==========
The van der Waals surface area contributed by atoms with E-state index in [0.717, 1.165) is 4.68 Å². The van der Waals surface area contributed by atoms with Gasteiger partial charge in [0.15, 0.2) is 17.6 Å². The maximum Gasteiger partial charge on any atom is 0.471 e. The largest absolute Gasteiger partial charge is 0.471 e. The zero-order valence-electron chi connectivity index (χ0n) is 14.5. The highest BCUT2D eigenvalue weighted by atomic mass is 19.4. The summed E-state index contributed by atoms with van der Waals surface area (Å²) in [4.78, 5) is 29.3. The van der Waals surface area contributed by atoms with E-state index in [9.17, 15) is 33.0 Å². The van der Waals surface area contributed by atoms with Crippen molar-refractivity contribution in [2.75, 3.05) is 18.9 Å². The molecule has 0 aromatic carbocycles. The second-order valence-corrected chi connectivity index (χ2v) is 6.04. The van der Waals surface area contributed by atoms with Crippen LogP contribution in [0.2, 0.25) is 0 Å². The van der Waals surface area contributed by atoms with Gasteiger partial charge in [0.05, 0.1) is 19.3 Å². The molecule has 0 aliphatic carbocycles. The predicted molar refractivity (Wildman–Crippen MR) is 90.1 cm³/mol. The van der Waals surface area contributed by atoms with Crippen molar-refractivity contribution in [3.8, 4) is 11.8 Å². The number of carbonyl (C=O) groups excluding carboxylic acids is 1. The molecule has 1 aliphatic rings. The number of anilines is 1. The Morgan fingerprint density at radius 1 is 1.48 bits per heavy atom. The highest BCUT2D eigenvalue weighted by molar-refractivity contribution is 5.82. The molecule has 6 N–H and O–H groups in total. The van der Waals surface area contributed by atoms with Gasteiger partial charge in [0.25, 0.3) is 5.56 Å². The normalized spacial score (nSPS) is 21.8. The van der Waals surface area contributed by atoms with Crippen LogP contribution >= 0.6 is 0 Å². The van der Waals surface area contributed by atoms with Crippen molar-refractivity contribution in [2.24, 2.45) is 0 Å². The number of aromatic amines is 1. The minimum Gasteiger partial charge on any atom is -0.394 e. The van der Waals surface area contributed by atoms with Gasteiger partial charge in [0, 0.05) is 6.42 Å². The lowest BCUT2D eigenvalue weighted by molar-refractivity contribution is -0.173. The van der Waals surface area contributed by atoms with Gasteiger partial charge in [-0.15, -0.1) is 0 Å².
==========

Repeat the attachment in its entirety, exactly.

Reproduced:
The van der Waals surface area contributed by atoms with E-state index in [0.717, 1.165) is 4.68 Å². The van der Waals surface area contributed by atoms with Gasteiger partial charge in [0.15, 0.2) is 17.6 Å². The maximum Gasteiger partial charge on any atom is 0.471 e. The largest absolute Gasteiger partial charge is 0.471 e. The zero-order valence-electron chi connectivity index (χ0n) is 14.5. The highest BCUT2D eigenvalue weighted by atomic mass is 19.4. The summed E-state index contributed by atoms with van der Waals surface area (Å²) in [4.78, 5) is 29.3. The van der Waals surface area contributed by atoms with E-state index in [9.17, 15) is 33.0 Å². The van der Waals surface area contributed by atoms with Crippen molar-refractivity contribution in [2.75, 3.05) is 18.9 Å². The molecule has 0 aromatic carbocycles. The second-order valence-corrected chi connectivity index (χ2v) is 6.04. The van der Waals surface area contributed by atoms with Crippen LogP contribution in [0.2, 0.25) is 0 Å². The van der Waals surface area contributed by atoms with Gasteiger partial charge in [0.05, 0.1) is 19.3 Å². The molecule has 0 aliphatic carbocycles. The predicted molar refractivity (Wildman–Crippen MR) is 90.1 cm³/mol. The van der Waals surface area contributed by atoms with Crippen molar-refractivity contribution in [3.8, 4) is 11.8 Å². The number of carbonyl (C=O) groups excluding carboxylic acids is 1. The molecule has 1 aliphatic rings. The number of anilines is 1. The Morgan fingerprint density at radius 1 is 1.48 bits per heavy atom. The highest BCUT2D eigenvalue weighted by molar-refractivity contribution is 5.82. The molecule has 6 N–H and O–H groups in total. The van der Waals surface area contributed by atoms with Gasteiger partial charge in [0.25, 0.3) is 5.56 Å². The normalized spacial score (nSPS) is 21.8. The van der Waals surface area contributed by atoms with Crippen LogP contribution >= 0.6 is 0 Å². The van der Waals surface area contributed by atoms with Crippen molar-refractivity contribution in [2.24, 2.45) is 0 Å². The number of aromatic amines is 1. The minimum Gasteiger partial charge on any atom is -0.394 e. The van der Waals surface area contributed by atoms with Gasteiger partial charge in [0, 0.05) is 6.42 Å². The lowest BCUT2D eigenvalue weighted by molar-refractivity contribution is -0.173. The van der Waals surface area contributed by atoms with Gasteiger partial charge in [-0.15, -0.1) is 0 Å².